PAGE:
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Euphrasia L.

Sp.Pl. 2:604 (1753)
Name Status

Scientific Description

Common name. Eyebrights. Family Scrophulariaceae.

Habit and leaf form. Shrubs, or herbs. ‘Normal’ plants, or plants of very peculiar form (parasitic). Partially parasitic. On roots of the host. Annual, or perennial; plants with a basal concentration of leaves, or with neither basal nor terminal concentrations of leaves; to 0.5 m high. Helophytic, or mesophytic. Leaves minute to small; opposite, or alternate and opposite (then alternate above); when alternate spiral, or four-ranked; decussate; rather fleshy (but brittle); petiolate; simple; epulvinate. Leaf blades dissected, or entire; ovate, or obovate, or elliptic; if dissected pinnatifid; pinnately veined. Mature leaf blades adaxially scabrous, or pubescent; abaxially scabrous, or pubescent. Leaves without stipules. Leaf blade margins entire, or crenate, or serrate, or dentate. Leaves without a persistent basal meristem. Leaf anatomy. Hydathodes present (occasionally), or absent. Hairs present; glandular hairs present. Stem anatomy. Secondary thickening developing from a conventional cambial ring.

Reproductive type, pollination. Fertile flowers hermaphrodite. Unisexual flowers absent. Plants hermaphrodite. Entomophilous.

Inflorescence and flower features. Flowers solitary, or aggregated in ‘inflorescences’; in racemes. The terminal inflorescence unit cymose, or racemose. Inflorescences terminal; spike-like. Flowers pedicellate to sessile; bracteate; ebracteolate; small to medium-sized; very irregular; zygomorphic; 4 merous, or 5 merous; tetracyclic. Free hypanthium absent. Hypogynous disk present. Perianth with distinct calyx and corolla; 9; 2 -whorled; anisomerous. Calyx present; 4; 1 -whorled; gamosepalous; lobed; imbricate, or valvate; campanulate, or tubular; regular, or unequal but not bilabiate (when lobes unequal); persistent. Corolla present; 5; 1 -whorled; gamopetalous; lobed; imbricate, or valvate; bilabiate; plain, or with contrasting markings; yellow, or yellow and brown, or purple, or white, or pink, or blue. Androecium 4. Androecial members adnate (to the corolla); markedly unequal; coherent (forming a U-configuration by fusion along the hairy upper margins of the attenuated pores of each anther loculus with the upper pair of anthers free), or free of one another; 1 -whorled. Stamens 4; inserted at markedly different levels (the posterior pair inserted higher in the corolla tube), or all inserted at the same level; remaining included; didynamous; reduced in number relative to the adjacent perianth; oppositisepalous. Filaments hairy, or glabrous. Anthers cohering, or separate from one another; dehiscing via pores, or dehiscing via longitudinal slits; introrse; bilocular (cells connivent, glabrous or sparsely to densely hairy and awned, the awns often unequal); tetrasporangiate. Gynoecium 2 carpelled. The pistil 2 celled. Gynoecium non-petaloid; syncarpous; synstylovarious to eu-syncarpous; superior. Ovary plurilocular; 2 locular. Gynoecium median; stylate. Styles 1; simple; attenuate from the ovary, or from a depression at the top of the ovary; apical. Stigmas 1; 1 - lobed, or 2 - lobed (lobes unequal); when entire capitate. Placentation axile, or apical. Ovules 50 per locule (to ‘many’); pendulous to ascending; non-arillate; anatropous, or campylotropous, or hemianatropous.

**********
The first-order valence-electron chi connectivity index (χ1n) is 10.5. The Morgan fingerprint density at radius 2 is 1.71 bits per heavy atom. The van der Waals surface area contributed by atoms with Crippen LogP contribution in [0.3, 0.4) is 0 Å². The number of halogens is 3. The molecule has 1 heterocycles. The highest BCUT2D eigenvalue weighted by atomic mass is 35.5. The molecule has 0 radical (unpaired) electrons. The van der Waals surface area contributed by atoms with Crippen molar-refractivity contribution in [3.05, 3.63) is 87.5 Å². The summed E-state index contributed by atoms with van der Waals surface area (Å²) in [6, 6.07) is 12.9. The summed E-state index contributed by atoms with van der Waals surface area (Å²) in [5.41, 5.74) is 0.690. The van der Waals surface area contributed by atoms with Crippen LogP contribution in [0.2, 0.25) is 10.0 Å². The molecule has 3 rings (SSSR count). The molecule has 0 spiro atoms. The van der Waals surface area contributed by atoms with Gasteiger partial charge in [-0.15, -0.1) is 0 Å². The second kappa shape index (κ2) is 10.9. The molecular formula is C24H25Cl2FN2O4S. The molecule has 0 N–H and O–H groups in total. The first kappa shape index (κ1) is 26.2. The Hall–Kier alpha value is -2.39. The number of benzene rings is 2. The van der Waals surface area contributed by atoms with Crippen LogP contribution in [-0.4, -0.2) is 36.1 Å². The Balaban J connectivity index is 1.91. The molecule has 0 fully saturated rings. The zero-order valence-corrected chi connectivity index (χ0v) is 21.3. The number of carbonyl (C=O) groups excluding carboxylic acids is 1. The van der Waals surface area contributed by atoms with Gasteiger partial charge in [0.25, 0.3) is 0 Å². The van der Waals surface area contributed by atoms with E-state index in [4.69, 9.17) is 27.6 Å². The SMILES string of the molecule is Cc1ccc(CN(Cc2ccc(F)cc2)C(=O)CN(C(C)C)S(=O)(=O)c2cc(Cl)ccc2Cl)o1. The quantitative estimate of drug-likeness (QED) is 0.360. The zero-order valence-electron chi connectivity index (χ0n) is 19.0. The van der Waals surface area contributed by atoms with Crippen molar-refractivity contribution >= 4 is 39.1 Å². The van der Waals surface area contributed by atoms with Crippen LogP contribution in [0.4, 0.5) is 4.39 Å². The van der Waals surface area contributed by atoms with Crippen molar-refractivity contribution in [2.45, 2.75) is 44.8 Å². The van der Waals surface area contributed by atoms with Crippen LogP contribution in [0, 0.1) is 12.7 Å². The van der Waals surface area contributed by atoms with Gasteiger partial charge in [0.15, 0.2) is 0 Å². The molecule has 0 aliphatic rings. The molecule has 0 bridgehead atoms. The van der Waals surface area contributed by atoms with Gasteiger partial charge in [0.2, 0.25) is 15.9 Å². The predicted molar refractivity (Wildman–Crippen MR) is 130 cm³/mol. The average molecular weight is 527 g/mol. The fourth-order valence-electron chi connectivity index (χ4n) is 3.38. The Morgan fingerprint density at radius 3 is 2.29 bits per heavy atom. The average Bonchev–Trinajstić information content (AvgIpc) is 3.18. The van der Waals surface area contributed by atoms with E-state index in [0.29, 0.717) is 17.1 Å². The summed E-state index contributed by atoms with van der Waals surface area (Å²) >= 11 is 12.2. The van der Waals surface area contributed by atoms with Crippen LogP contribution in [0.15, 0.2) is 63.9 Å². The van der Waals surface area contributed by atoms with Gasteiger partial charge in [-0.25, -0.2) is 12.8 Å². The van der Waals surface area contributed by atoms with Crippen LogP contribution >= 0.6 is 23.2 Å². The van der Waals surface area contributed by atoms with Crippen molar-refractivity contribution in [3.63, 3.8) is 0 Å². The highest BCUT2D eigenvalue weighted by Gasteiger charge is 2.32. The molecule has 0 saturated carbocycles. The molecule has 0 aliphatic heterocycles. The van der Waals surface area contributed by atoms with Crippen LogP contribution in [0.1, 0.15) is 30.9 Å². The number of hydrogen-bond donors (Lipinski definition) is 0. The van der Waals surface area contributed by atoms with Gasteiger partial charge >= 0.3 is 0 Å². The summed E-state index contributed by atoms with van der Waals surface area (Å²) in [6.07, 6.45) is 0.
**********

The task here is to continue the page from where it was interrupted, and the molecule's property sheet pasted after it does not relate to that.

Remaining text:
Fruit and seed features. Fruit non-fleshy; hairy, or not hairy; not spinose; dehiscent; a capsule. Capsules loculicidal and valvular (by 2 valves). Fruit 50 seeded (to ‘many’). Seeds endospermic. Endosperm oily. Seeds minute to small. Cotyledons 2. Embryo straight to curved. Testa longitudinally ribbed, scalariform between.

Special features. Corolla tube exceeding the calyx; straight. The upper lip of the corolla incorporating 2 members, the lower 3; (posterior, adaxial) lip of the corolla bilobed (lobes recurved); upper (adaxial) lip of the corolla markedly concave (and enclosing the anthers). Lower (abaxial) lip of the corolla 3 lobed (the throat not closed).

Geography, cytology, number of species. Native of Australia. Not endemic to Australia. Australian states and territories: Western Australia, South Australia, Queensland, New South Wales, Victoria, Australian Capital Territory, and Tasmania. South-West Botanical Province.

Etymology. From the Greek for "joy, good cheer", perhaps on account of some medicinal properties.

H.R. Coleman, 8 September 2016

Taxonomic Literature

  • Wheeler, Judy; Marchant, Neville; Lewington, Margaret; Graham, Lorraine 2002. Flora of the south west, Bunbury, Augusta, Denmark. Volume 2, dicotyledons. Australian Biological Resources Study.. Canberra..
  • Barker, W. R. 1982. Taxonomic studies in Euphrasia L. (Scrophulariaceae) : a revised infrageneric classification, and a revision of the genus in Australia.
  • Grieve, Brian J.; Blackall, William E. 1982. How to know Western Australian wildflowers : a key to the flora of the extratropical regions of Western Australia. Part IV. University of W.A. Press.. [Perth]..